Antibiotics are marvellous weapons against infectious diseases. 100 years ago, severe bacterial infections would likely cause death due to lack of effective treatments. Only with the advance of (…) different antibiotics clinicians could prevent people from dying of systemic bacterial infections. However, shortly after their introduction, pathogenic strains developed antimicrobial resistance (AMR) and limited treatment options (…).
Reducing the selection pressure for antibiotic resistance is vital to slow the spread of AMR as resistant mechanisms evolve fast and will catch up with the development of new drugs. To reduce selection pressure, unnecessary prescriptions need to be significantly reduced and narrow-spectrum antibiotics favoured over broad-spectrum (…).
The spread of AMR has many similarities to climate change. Both have been proven by the scientific community, but are happening imperceptively slowly. A sense of urgency to act is, therefore, barely existent.”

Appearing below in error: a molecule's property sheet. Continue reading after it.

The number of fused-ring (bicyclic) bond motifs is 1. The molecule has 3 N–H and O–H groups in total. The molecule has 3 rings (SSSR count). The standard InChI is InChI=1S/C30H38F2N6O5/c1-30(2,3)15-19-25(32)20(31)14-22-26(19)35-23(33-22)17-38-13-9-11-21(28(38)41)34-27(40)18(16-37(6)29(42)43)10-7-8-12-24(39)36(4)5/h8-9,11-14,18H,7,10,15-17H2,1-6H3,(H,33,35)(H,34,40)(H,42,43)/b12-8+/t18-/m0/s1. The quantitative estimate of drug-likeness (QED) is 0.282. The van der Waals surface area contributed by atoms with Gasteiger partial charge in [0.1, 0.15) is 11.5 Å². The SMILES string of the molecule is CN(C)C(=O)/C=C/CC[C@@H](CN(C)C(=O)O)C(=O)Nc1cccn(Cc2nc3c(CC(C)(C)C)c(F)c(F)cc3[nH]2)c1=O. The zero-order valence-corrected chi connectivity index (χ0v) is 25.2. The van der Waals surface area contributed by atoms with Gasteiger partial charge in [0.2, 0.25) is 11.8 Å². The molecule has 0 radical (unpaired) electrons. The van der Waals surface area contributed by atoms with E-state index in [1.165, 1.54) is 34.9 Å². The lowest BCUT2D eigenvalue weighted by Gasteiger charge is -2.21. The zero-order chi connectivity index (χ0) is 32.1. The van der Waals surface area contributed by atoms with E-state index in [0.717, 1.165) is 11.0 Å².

To learn more about how antibiotic resistance and antibiotic tolerance are hindering our ability to slow the spread of infectious diseases read an excellent review article in EBR by Dr. Alex Sturm, Senior Scientist at Resistell: https://en.calameo.com/read/006113385becd4c53c938?PAGE=66
This article is taken from European Biopharmaceutical Review October 2021, pages 66-68. © Samedan Ltd